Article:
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Persecuted Christians tell their stories in Rome

Guest speakers included a human trafficking survivor from Nigeria, an Eritrean priest and an Iraqi priest.

At the Spanish Embassy to the Holy See in Rome, Stand Together hosted this event to continue to give voice to persecuted Christians. The theme of the event was Christian persecution and vulnerability in times of Covid. Among those present was Vatican Secretary of State, Card. Pietro Parolin. He offered hopeful encouragement, saying that initiatives like this one continue to make a difference for victims of religious persecution.

CARD. PIETRO PAROLIN
Secretary of State, Vatican
“We must never lose the hope that, through God’s grace and our efforts that cooperate with that grace, the mind and heart can change. St. Paul’s life and conversion are a wonderful example of how even those who were ardent persecutors of the faith became one of its principal defenders and preachers.”

The first guest speaker was Blessing Okoeyedon, a Nigerian human trafficking survivor. She explained that ethno-religious conflicts increase women’s risk of being trafficked, by leaving them to fend for themselves when their husbands are killed and their homes destroyed.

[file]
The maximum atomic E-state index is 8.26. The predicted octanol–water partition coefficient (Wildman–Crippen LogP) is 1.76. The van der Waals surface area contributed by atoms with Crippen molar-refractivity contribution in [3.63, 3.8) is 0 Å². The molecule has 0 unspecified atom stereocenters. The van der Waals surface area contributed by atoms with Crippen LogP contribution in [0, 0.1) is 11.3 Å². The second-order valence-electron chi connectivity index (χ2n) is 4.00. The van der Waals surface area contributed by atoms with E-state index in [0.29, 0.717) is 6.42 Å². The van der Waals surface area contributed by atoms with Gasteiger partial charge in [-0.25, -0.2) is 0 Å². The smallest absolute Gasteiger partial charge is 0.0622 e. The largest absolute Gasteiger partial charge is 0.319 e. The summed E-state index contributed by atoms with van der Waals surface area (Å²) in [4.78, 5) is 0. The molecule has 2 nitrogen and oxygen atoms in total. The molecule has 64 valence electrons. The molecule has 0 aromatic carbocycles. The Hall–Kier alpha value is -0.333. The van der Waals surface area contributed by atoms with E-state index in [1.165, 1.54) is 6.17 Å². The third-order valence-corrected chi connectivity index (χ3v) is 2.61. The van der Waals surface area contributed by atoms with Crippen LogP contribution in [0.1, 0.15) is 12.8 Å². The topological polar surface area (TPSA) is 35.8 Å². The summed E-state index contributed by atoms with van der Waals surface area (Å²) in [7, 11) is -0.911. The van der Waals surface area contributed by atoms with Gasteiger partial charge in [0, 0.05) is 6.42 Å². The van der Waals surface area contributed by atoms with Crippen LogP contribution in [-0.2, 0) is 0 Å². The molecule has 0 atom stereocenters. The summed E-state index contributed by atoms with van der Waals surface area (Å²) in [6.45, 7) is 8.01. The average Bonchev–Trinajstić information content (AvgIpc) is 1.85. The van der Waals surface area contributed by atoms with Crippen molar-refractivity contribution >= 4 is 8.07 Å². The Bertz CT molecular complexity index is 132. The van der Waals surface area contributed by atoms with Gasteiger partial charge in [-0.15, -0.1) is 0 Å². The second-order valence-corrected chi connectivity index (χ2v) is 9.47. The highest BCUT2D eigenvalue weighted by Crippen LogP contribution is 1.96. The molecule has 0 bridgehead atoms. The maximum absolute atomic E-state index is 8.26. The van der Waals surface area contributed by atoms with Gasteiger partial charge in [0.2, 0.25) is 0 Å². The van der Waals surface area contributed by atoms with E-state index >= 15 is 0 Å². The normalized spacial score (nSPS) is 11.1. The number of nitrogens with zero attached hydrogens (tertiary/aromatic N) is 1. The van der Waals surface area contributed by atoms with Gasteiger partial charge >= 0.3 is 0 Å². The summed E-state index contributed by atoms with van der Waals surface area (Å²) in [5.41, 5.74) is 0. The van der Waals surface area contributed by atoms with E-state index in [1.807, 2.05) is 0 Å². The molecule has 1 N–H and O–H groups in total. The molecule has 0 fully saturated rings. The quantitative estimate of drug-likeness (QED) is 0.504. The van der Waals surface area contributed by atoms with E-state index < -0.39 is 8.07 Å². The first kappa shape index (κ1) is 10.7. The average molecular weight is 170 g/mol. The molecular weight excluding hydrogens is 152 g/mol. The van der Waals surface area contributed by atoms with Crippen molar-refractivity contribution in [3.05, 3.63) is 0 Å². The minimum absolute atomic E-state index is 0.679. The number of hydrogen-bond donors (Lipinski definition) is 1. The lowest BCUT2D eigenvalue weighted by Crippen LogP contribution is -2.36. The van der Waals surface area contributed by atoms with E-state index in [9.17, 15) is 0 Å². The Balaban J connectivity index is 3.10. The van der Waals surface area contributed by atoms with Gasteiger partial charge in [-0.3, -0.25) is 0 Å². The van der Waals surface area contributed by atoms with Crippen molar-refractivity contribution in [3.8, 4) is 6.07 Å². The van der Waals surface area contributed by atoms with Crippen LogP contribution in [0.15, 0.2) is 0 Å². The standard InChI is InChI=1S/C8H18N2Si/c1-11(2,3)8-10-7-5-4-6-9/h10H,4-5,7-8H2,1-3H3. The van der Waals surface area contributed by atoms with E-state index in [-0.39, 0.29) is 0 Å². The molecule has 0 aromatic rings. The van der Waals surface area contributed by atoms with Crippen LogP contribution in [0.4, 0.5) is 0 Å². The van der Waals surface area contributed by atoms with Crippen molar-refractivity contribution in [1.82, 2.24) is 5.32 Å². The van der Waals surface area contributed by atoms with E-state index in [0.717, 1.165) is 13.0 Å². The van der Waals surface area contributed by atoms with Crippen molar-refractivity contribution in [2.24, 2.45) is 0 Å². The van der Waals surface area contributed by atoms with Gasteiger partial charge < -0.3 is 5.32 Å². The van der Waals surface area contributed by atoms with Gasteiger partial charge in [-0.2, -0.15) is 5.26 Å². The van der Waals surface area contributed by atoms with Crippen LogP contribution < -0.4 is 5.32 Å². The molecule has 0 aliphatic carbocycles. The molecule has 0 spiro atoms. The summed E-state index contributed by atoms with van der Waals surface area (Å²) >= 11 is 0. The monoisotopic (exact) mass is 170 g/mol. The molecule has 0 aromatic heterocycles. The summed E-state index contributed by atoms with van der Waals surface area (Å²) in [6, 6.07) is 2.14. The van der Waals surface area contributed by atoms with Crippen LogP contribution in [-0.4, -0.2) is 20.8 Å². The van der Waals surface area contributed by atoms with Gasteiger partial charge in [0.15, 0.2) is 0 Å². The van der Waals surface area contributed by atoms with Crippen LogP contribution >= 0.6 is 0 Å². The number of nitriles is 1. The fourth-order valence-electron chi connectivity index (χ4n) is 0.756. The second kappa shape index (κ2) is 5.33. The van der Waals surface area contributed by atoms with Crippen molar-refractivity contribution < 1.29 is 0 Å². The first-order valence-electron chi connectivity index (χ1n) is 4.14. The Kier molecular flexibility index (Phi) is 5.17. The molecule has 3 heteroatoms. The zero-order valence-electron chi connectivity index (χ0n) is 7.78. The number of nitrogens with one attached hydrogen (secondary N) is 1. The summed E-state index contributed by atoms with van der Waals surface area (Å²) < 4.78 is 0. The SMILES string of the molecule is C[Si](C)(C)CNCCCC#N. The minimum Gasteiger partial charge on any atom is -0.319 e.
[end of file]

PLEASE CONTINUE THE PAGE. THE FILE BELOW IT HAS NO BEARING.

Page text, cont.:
BLESSING OKOEYEDON
“I’ve understood that each of us, women victims of trafficking, always has a similar story, a story full of deceit, betrayal of trust and exploitation by organized criminals with the goal of making profit at the expense of others.”

Fr. Mussie Zerai, an Eritrean priest, shared his experience from 25 years working with refugees forced to flee their homes because of persecution. He said in Eritrea, religious freedom is limited, although the authoritarian government says otherwise because it allows Christians to pray in churches.

FR. MUSSIE ZERAI
“However, if you want to talk about justice, or if you start to work with the poor, to talk about the rights of the poor, of young people—you’re not allowed to do that.”

Fr. Steven Azabo, an Iraqi priest from the Nineveh plains, spoke about the plight of Christians in his parish, who have faced a serious wave of violence since 2003, suffering kidnapping, torture and death. He remembers very well when in 2014 ISIS invaded Mosul, forcing many people to flee to villages in the Nineveh plains.

FR. STEVEN AZABO
“From the beginning, their houses were marked with an Arabic letter “N,” for Nazarene. In other words, the “N” for Nazarene to indicate Christians. Underneath that they wrote in Arabic, ‘Property of the Islamic State.’”

The hope is that these testimonies can be yet another step to build a future where all religious groups can coexist in peace.